Workplace wellness programs: What are they really good for?

Workplace wellbeing is not limited to physical health

Workplace wellbeing is not limited to physical health Photo: Getty

Wellness programs are becoming common in Australian workplaces – and for good reason.

The average adult spends one-third of their life at work, so it makes sense to target health promotion strategies at the workplace.

Increasingly, governments and the public are recognising the economic and social toll of poor physical and mental health at work.

In Australia, absenteeism costs an estimated $7 billion, and presenteeism (working at a reduced capacity) more than $26 billion, every year, according to a Medibank Private study.

To encourage productivity, many companies are turning to employer-sponsored wellness initiatives. Flu vaccinations, health checks, and subsidised gym memberships were among the most common  initiatives, according to the 2015 Bupa Benchmark Survey.

Another report in 2014, by Buck Consultants, revealed that 47 per cent of Australian companies offered health promotion programs to their staff.

But do these initiatives make any difference?

Nicholas Glozier, a workplace health expert and professor of psychological medicine and psychiatry at the University of Sydney, said any evidence of their effectiveness was circumspect.

“What often happens is those people who want to do these things take up the program. The people you really want to take the programs, don’t.”

The best employers and organisations promote healthy workplaces from all angles. This might include dealing with structural and organisational factors that affect how their employees feel, Professor Glozier said.

workplace health relax massage

Massages are a popular workplace perk. Photo: Getty

But it’s not enough to promote physical wellbeing.

According to a 2016 paper published in the International Journal of Environmental Research and Public Health, the biggest hazards in today’s workplaces are psychological rather than physical. They include the demands of work and issues surrounding control, support, relationships, roles and change.

Professor Glozier said the danger of narrow wellbeing programs was that they detracted from resolving other issues that contributed to poor health.

“If you design good jobs, limit demands, provide people with control and sustainable work, good cultures and policies, that creates a mentally healthy workplace,” Professor Glozier said.

“If wellbeing programs are seen as the only thing, they will ultimately be a failure.

“It locates the problem within the individual and says work stress is your problem – we’ve given you a wellbeing program, therefore you should be fine and we can do whatever the hell we want to you.”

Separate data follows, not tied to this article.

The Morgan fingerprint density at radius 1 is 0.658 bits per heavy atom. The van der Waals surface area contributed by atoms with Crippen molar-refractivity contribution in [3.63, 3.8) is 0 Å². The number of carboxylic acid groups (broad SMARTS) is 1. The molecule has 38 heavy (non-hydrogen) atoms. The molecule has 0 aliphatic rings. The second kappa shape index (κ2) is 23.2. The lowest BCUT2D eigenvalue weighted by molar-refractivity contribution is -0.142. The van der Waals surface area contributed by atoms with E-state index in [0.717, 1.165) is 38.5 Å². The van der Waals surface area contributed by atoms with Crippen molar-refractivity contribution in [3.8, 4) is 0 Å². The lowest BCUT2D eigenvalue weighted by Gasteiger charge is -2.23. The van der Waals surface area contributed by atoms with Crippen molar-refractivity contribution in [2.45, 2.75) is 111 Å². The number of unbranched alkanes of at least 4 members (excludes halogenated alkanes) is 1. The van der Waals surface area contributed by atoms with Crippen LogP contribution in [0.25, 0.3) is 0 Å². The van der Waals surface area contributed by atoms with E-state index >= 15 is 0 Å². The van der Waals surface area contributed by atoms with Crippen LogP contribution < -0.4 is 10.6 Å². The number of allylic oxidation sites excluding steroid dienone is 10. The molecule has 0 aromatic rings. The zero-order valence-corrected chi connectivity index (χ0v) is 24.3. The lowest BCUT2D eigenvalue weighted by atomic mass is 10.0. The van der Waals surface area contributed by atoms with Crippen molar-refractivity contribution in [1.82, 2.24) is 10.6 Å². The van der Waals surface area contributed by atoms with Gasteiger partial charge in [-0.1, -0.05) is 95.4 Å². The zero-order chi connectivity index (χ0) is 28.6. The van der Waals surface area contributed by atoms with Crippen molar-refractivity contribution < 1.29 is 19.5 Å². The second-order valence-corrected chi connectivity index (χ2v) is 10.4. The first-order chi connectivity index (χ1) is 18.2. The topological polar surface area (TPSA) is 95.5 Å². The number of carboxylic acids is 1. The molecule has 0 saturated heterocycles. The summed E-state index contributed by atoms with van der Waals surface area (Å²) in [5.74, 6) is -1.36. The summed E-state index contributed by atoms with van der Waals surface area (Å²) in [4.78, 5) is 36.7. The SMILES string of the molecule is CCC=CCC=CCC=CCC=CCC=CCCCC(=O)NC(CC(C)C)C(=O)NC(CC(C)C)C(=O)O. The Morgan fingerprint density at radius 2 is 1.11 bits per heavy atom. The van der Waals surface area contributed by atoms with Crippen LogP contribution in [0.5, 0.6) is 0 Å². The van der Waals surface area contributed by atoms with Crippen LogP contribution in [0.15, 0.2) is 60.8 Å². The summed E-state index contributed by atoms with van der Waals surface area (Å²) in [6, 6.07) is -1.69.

Data from Safe Work Australia reveals that 23 per cent of serious mental health compensation claims arise from work pressures, 20 per cent from work-related bullying or harassment and 11 per cent from occupational violence.

Claims for mental health problems were on the rise, Professor Glozier said.

He attributed this to growing openness around depression and stress, reduced tolerance for workplace issues such as bullying and harassment, plus the increased demands of work.

Rapid change in the way we work adds to mental health pressures, according to a 2017 Safework NSW report. These days, workers switch careers and jobs more often, are more likely to experience organisational change, be employed on casual or contract arrangements and to work from home.

In addition, technological changes have contributed to social isolation and reduced our ability to switch off from work.

“There’s an increase in intensification,” Professor Glozier said. “The number of emails everyone gets per week is going through the roof and they go onto your phone, so you get them at all times.”

However, the NSW Mentally Healthy Workplace Strategy 2018-2022 found that only 8.8 per cent of NSW workplaces had an integrated approach to mental health.

Professor Grozier suggested mental health of staff should be a priority for senior managers.

And, in work-based wellness programs, he has found positive evidence for some, including meditation and exercise. The key is an evidence-based approach. “Do things that work,” he said.

Last week, Health Minister Greg Hunt announced a Productivity Commission inquiry to probe into the effect of workplace mental health on Australia’s economy.

Tips for employees

Organisational psychologist and author Clare Mann has these tips for workplace health.

  • Set boundaries around emails and text messages;
  • Complete the most important task of the day before being pulled into the world of others;
  • Finish projects (unfinished work causes stress);
  • Make time for exercise;
  • Have a dedicated breakfast and lunch break;
  • Avoid the false energy of coffee;
  • Don’t work excessive hours (your job will expand to the time you give it);
  • Talk to a supervisor, workplace wellbeing officer, human resources section or union;
  • If things don’t improve, consider making adjustments to your life and work.

Tips for employers

  • Invest in preventative measures;
  • Allow employees to talk about issues;
  • Give employees creative control over their work;
  • Introduce healthy activity programs such as mindfulness and exercise;
  • Start a regular staff lunch;
  • Introduce an employee assistance scheme.
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